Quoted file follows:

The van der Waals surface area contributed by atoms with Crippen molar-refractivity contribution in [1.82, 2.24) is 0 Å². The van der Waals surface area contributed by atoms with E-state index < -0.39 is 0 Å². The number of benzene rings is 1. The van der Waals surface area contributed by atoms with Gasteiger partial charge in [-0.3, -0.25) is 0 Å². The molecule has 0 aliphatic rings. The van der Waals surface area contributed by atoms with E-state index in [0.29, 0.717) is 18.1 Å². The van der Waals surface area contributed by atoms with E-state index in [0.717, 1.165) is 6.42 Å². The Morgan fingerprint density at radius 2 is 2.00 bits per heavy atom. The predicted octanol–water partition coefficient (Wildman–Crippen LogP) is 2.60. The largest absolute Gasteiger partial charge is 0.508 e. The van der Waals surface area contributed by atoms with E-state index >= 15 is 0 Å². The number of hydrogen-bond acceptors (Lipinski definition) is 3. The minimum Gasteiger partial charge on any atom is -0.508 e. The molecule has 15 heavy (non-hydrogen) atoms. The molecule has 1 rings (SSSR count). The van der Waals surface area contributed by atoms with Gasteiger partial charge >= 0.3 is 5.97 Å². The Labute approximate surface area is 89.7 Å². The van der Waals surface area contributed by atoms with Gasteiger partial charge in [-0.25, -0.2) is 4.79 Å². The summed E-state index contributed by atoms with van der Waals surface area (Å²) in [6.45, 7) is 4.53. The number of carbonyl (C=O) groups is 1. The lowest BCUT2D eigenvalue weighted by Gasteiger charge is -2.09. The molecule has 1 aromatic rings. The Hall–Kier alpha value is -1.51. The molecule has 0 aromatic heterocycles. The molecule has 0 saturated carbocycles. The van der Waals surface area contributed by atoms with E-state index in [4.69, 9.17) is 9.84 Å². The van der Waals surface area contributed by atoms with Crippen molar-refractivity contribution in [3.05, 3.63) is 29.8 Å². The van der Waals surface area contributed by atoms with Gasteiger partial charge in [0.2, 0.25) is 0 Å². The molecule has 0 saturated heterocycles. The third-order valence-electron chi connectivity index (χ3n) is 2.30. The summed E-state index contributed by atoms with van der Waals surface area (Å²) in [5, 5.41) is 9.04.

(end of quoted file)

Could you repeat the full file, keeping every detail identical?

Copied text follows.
The van der Waals surface area contributed by atoms with Crippen molar-refractivity contribution in [1.82, 2.24) is 0 Å². The van der Waals surface area contributed by atoms with E-state index < -0.39 is 0 Å². The number of benzene rings is 1. The van der Waals surface area contributed by atoms with Gasteiger partial charge in [-0.3, -0.25) is 0 Å². The molecule has 0 aliphatic rings. The van der Waals surface area contributed by atoms with E-state index in [0.29, 0.717) is 18.1 Å². The van der Waals surface area contributed by atoms with E-state index in [0.717, 1.165) is 6.42 Å². The Morgan fingerprint density at radius 2 is 2.00 bits per heavy atom. The predicted octanol–water partition coefficient (Wildman–Crippen LogP) is 2.60. The largest absolute Gasteiger partial charge is 0.508 e. The van der Waals surface area contributed by atoms with E-state index >= 15 is 0 Å². The number of hydrogen-bond acceptors (Lipinski definition) is 3. The minimum Gasteiger partial charge on any atom is -0.508 e. The molecule has 15 heavy (non-hydrogen) atoms. The molecule has 1 rings (SSSR count). The van der Waals surface area contributed by atoms with Gasteiger partial charge >= 0.3 is 5.97 Å². The Labute approximate surface area is 89.7 Å². The van der Waals surface area contributed by atoms with Gasteiger partial charge in [-0.25, -0.2) is 4.79 Å². The summed E-state index contributed by atoms with van der Waals surface area (Å²) in [6.45, 7) is 4.53. The number of carbonyl (C=O) groups is 1. The lowest BCUT2D eigenvalue weighted by Gasteiger charge is -2.09. The molecule has 1 aromatic rings. The Hall–Kier alpha value is -1.51. The molecule has 0 aromatic heterocycles. The molecule has 0 saturated carbocycles. The van der Waals surface area contributed by atoms with E-state index in [4.69, 9.17) is 9.84 Å². The van der Waals surface area contributed by atoms with Crippen molar-refractivity contribution in [3.05, 3.63) is 29.8 Å². The van der Waals surface area contributed by atoms with Gasteiger partial charge in [0.2, 0.25) is 0 Å². The molecule has 0 saturated heterocycles. The third-order valence-electron chi connectivity index (χ3n) is 2.30. The summed E-state index contributed by atoms with van der Waals surface area (Å²) in [5, 5.41) is 9.04.